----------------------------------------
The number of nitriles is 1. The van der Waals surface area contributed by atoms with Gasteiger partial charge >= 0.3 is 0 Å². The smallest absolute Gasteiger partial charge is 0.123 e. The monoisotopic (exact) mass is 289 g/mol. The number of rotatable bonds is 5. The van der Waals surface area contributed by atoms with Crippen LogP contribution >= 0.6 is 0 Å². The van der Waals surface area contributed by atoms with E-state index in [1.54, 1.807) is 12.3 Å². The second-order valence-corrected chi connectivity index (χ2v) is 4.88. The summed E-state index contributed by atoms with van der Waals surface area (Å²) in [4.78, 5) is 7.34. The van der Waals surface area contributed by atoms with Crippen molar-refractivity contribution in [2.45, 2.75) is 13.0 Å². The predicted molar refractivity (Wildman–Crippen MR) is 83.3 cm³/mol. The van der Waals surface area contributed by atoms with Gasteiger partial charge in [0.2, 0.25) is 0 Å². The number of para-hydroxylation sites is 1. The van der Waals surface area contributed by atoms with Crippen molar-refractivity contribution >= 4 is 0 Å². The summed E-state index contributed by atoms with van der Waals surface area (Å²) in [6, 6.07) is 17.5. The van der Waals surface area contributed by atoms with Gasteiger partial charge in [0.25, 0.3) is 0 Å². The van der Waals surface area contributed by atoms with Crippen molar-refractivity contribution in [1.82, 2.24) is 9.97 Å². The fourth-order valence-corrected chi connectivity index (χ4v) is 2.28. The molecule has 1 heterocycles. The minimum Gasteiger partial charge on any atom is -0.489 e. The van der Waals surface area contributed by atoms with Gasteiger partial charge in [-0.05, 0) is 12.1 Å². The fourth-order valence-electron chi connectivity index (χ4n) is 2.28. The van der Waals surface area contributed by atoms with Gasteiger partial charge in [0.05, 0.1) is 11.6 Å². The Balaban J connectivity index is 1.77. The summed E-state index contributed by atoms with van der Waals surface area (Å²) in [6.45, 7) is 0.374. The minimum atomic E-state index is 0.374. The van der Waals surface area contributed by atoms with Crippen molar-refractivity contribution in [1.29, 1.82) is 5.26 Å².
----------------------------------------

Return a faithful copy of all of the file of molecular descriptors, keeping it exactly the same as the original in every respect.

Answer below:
The number of nitriles is 1. The van der Waals surface area contributed by atoms with Gasteiger partial charge >= 0.3 is 0 Å². The smallest absolute Gasteiger partial charge is 0.123 e. The monoisotopic (exact) mass is 289 g/mol. The number of rotatable bonds is 5. The van der Waals surface area contributed by atoms with Crippen LogP contribution >= 0.6 is 0 Å². The van der Waals surface area contributed by atoms with E-state index in [1.54, 1.807) is 12.3 Å². The second-order valence-corrected chi connectivity index (χ2v) is 4.88. The summed E-state index contributed by atoms with van der Waals surface area (Å²) in [4.78, 5) is 7.34. The van der Waals surface area contributed by atoms with Crippen molar-refractivity contribution in [2.45, 2.75) is 13.0 Å². The predicted molar refractivity (Wildman–Crippen MR) is 83.3 cm³/mol. The van der Waals surface area contributed by atoms with Gasteiger partial charge in [0.2, 0.25) is 0 Å². The number of para-hydroxylation sites is 1. The van der Waals surface area contributed by atoms with Crippen molar-refractivity contribution >= 4 is 0 Å². The summed E-state index contributed by atoms with van der Waals surface area (Å²) in [6, 6.07) is 17.5. The van der Waals surface area contributed by atoms with Gasteiger partial charge in [0.25, 0.3) is 0 Å². The van der Waals surface area contributed by atoms with Crippen molar-refractivity contribution in [1.82, 2.24) is 9.97 Å². The fourth-order valence-corrected chi connectivity index (χ4v) is 2.28. The molecule has 1 heterocycles. The minimum Gasteiger partial charge on any atom is -0.489 e. The van der Waals surface area contributed by atoms with Gasteiger partial charge in [-0.05, 0) is 12.1 Å². The fourth-order valence-electron chi connectivity index (χ4n) is 2.28. The van der Waals surface area contributed by atoms with Gasteiger partial charge in [0.05, 0.1) is 11.6 Å². The Balaban J connectivity index is 1.77. The summed E-state index contributed by atoms with van der Waals surface area (Å²) in [6.45, 7) is 0.374. The minimum atomic E-state index is 0.374. The van der Waals surface area contributed by atoms with Crippen molar-refractivity contribution in [1.29, 1.82) is 5.26 Å².